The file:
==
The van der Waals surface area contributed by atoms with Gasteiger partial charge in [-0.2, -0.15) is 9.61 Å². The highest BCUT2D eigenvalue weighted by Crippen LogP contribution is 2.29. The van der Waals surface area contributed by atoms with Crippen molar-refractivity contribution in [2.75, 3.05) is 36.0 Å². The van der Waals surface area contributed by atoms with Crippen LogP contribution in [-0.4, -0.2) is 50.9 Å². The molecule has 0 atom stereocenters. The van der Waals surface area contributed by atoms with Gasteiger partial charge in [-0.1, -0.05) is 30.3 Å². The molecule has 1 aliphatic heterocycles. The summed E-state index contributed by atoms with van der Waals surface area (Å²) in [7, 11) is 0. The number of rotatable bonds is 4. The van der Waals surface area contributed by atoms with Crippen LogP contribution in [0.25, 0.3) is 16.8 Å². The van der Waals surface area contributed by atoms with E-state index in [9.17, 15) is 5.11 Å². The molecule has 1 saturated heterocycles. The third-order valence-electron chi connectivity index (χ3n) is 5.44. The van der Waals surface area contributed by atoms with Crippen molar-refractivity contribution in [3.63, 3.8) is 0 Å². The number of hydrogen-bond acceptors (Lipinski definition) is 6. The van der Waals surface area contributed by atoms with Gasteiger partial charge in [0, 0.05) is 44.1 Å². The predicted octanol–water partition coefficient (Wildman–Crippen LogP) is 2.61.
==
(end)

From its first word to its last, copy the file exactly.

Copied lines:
The van der Waals surface area contributed by atoms with Gasteiger partial charge in [-0.2, -0.15) is 9.61 Å². The highest BCUT2D eigenvalue weighted by Crippen LogP contribution is 2.29. The van der Waals surface area contributed by atoms with Crippen molar-refractivity contribution in [2.75, 3.05) is 36.0 Å². The van der Waals surface area contributed by atoms with Crippen LogP contribution in [-0.4, -0.2) is 50.9 Å². The molecule has 0 atom stereocenters. The van der Waals surface area contributed by atoms with Gasteiger partial charge in [-0.1, -0.05) is 30.3 Å². The molecule has 1 aliphatic heterocycles. The summed E-state index contributed by atoms with van der Waals surface area (Å²) in [7, 11) is 0. The number of rotatable bonds is 4. The van der Waals surface area contributed by atoms with Crippen LogP contribution in [0.25, 0.3) is 16.8 Å². The van der Waals surface area contributed by atoms with E-state index in [9.17, 15) is 5.11 Å². The molecule has 1 saturated heterocycles. The third-order valence-electron chi connectivity index (χ3n) is 5.44. The van der Waals surface area contributed by atoms with Crippen molar-refractivity contribution in [3.63, 3.8) is 0 Å². The number of hydrogen-bond acceptors (Lipinski definition) is 6. The van der Waals surface area contributed by atoms with Gasteiger partial charge in [0, 0.05) is 44.1 Å². The predicted octanol–water partition coefficient (Wildman–Crippen LogP) is 2.61.